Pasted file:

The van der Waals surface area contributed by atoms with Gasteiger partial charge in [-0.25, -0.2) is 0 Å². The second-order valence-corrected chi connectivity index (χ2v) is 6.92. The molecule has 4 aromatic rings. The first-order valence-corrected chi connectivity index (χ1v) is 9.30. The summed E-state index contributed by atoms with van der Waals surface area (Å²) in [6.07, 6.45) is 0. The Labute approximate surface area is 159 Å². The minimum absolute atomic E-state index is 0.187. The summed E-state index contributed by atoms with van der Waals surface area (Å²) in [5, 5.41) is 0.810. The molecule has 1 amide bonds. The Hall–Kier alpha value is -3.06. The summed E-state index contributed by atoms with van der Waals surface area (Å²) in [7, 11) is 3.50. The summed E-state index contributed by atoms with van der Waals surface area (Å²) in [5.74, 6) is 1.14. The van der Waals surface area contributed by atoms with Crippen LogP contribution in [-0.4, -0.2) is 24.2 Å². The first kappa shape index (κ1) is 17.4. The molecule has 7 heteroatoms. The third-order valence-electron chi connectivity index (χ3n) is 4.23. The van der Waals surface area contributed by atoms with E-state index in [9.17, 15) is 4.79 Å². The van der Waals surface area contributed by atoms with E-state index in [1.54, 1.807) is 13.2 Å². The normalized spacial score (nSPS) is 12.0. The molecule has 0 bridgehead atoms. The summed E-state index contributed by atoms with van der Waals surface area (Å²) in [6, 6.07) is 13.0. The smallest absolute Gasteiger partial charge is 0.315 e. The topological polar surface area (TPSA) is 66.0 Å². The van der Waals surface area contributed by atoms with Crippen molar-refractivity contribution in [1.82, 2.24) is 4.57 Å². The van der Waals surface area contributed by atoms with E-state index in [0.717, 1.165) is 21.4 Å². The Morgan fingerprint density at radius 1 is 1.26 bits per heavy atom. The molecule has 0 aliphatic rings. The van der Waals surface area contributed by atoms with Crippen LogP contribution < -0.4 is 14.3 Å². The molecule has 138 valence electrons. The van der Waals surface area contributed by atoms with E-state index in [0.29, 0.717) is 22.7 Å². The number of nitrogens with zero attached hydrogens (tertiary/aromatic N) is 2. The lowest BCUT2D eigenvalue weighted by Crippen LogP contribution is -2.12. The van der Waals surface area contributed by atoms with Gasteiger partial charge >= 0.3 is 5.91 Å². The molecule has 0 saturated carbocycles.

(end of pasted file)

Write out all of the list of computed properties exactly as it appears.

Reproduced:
The van der Waals surface area contributed by atoms with Gasteiger partial charge in [-0.25, -0.2) is 0 Å². The second-order valence-corrected chi connectivity index (χ2v) is 6.92. The molecule has 4 aromatic rings. The first-order valence-corrected chi connectivity index (χ1v) is 9.30. The summed E-state index contributed by atoms with van der Waals surface area (Å²) in [6.07, 6.45) is 0. The Labute approximate surface area is 159 Å². The minimum absolute atomic E-state index is 0.187. The summed E-state index contributed by atoms with van der Waals surface area (Å²) in [5, 5.41) is 0.810. The molecule has 1 amide bonds. The Hall–Kier alpha value is -3.06. The summed E-state index contributed by atoms with van der Waals surface area (Å²) in [7, 11) is 3.50. The summed E-state index contributed by atoms with van der Waals surface area (Å²) in [5.74, 6) is 1.14. The van der Waals surface area contributed by atoms with Crippen LogP contribution in [-0.4, -0.2) is 24.2 Å². The first kappa shape index (κ1) is 17.4. The molecule has 7 heteroatoms. The third-order valence-electron chi connectivity index (χ3n) is 4.23. The van der Waals surface area contributed by atoms with E-state index in [9.17, 15) is 4.79 Å². The van der Waals surface area contributed by atoms with E-state index in [1.54, 1.807) is 13.2 Å². The normalized spacial score (nSPS) is 12.0. The molecule has 0 bridgehead atoms. The summed E-state index contributed by atoms with van der Waals surface area (Å²) in [6, 6.07) is 13.0. The smallest absolute Gasteiger partial charge is 0.315 e. The topological polar surface area (TPSA) is 66.0 Å². The van der Waals surface area contributed by atoms with Crippen molar-refractivity contribution in [1.82, 2.24) is 4.57 Å². The van der Waals surface area contributed by atoms with E-state index in [0.717, 1.165) is 21.4 Å². The Morgan fingerprint density at radius 1 is 1.26 bits per heavy atom. The molecule has 0 aliphatic rings. The van der Waals surface area contributed by atoms with Crippen LogP contribution < -0.4 is 14.3 Å². The molecule has 138 valence electrons. The van der Waals surface area contributed by atoms with E-state index in [0.29, 0.717) is 22.7 Å². The number of nitrogens with zero attached hydrogens (tertiary/aromatic N) is 2. The lowest BCUT2D eigenvalue weighted by Crippen LogP contribution is -2.12. The van der Waals surface area contributed by atoms with Gasteiger partial charge >= 0.3 is 5.91 Å². The molecule has 0 saturated carbocycles.